(a) Beginning with the effective date of this amendment until June 30, 2014, the majority of the student academic growth factor of the evaluation shall be based on the value-added progress dimension.

(b) On or after July 1, 2014, the entire student academic growth factor of the evaluation shall be based on the value-added progress dimension. In calculating student academic growth for an evaluation, a student shall not be included if the student has sixty or more unexcused absences for the school year.

If you're not familiar with legislative language, here's the summary

HB 555 radically changes the method of calculating evaluations for about 1/3 of Ohio's teachers. If a teacher's schedule is comprised only of courses or subjects for which the value-added progress dimension is applicable - then only their value-add score can now be used as part of the 50% of an evaluation based on student growth. Gone is the ability to use multiple measures of student growth - ie Student Learning Objectives or SLO's.

Teachers and school districts have spent countless months collaborating on the development and implementation of an evaluation system originally detailed in HB153 - only to now find the rules of the game changed at the 11th hour. Furthermore, the change is regressive. We have detailed the growing list of research that demonstrates the very real and serious problems with heavy reliance on value-add, and the need to offset these problems by using multiple measures of student growth. See here, here, here, and here for examples.

Education News for 05-30-2012

Statewide Stories of the Day

  • Federal waiver in hand, state to get tough evaluating schools (Dispatch)
  • WASHINGTON — The Obama administration gave Ohio extra flexibility to use its own education standards yesterday in exchange for the state using a hammer on school districts to ensure they adequately prepare students for college and careers. Also yesterday, a state study of the Kasich administration’s revised accountability system showed that about a quarter of all Ohio traditional and charter school districts — including Columbus and virtually all urban schools — would flunk. Read More...

  • Student pay-to-play fees rise at local schools (Dayton Daily News)
  • Many area families will have to pay two or three times the amount they paid last year for their kids to participate in school sports and other activities as part of districts’ efforts to cut costs. For the affected districts, the average increase is more than 100 percent. At Beavercreek, Huber Heights, Valley View and Vandalia-Butler school districts — each of which recently announced multimillion-dollar cuts to stem widespread budget deficits — costs will be higher for the 2012-13 than they were this past school year. Read More...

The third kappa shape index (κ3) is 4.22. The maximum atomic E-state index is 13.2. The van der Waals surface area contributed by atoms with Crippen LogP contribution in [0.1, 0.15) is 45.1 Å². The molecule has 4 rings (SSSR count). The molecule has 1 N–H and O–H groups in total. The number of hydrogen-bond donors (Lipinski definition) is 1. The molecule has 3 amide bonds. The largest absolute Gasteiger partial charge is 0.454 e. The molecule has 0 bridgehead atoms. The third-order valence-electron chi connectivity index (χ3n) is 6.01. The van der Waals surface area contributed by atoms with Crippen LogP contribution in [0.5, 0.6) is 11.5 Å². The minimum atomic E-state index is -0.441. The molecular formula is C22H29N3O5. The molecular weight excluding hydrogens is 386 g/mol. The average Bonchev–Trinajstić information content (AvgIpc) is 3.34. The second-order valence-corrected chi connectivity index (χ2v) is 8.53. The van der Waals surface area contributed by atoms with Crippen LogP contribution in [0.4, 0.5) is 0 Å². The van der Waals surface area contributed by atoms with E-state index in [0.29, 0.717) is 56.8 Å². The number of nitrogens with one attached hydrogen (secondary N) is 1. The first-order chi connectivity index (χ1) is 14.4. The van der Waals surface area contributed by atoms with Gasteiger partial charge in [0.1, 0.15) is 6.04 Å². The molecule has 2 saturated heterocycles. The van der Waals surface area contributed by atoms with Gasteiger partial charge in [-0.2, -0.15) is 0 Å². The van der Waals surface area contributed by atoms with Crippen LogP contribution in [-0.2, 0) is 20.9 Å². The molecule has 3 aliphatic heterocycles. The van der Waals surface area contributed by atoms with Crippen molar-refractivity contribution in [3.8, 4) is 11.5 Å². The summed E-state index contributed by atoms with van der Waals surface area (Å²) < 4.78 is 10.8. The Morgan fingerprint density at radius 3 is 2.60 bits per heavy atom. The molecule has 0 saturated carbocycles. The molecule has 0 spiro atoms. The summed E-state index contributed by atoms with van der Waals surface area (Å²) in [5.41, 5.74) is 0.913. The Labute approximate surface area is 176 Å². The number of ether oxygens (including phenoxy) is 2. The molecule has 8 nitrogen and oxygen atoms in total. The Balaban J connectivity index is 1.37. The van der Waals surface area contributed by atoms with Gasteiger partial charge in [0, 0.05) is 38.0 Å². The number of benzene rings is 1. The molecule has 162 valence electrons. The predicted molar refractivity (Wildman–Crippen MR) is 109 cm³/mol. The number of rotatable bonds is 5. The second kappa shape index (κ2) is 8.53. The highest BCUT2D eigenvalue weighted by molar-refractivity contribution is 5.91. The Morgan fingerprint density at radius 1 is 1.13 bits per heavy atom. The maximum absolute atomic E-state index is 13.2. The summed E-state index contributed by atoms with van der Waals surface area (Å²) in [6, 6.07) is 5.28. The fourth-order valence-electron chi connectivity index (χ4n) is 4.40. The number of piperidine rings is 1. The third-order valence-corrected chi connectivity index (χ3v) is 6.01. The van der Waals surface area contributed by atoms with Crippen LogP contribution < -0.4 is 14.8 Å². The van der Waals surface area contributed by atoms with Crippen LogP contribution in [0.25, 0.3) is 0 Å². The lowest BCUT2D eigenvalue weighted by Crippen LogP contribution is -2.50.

• Ohio granted waiver to federal education law (Enquirer)
  • Ohio public schools are no longer under the gun to get 100 percent of their students proficient in math and reading by 2014. Ohio on Tuesday joined seven states that won federal approval to waive that requirement and other aspects of No Child Left Behind education law. “This is a major step forward that will allow us to raise the bar for our schools,” said Stan Heffner, Ohio’s superintendent of schools. In total, 19 states have received federal waivers, including Kentucky, which received one in February. Read More...

  • Federal government waives No Child Left Behind standards for Ohio (Plain Dealer)
  • WASHINGTON - The U.S. Department of Education has granted Ohio's request to waive some compliance standards of the 2001 No Child Left Behind law and replace them with benchmarks that Ohio's education department deems more realistic. Ohio's waiver was among eight that Education Secretary Arne Duncan announced today, bringing the total number of state waivers granted to 19. "We couldn't be more proud of the creativity, courage and innovation shown by these states," Duncan told reporters. Read More...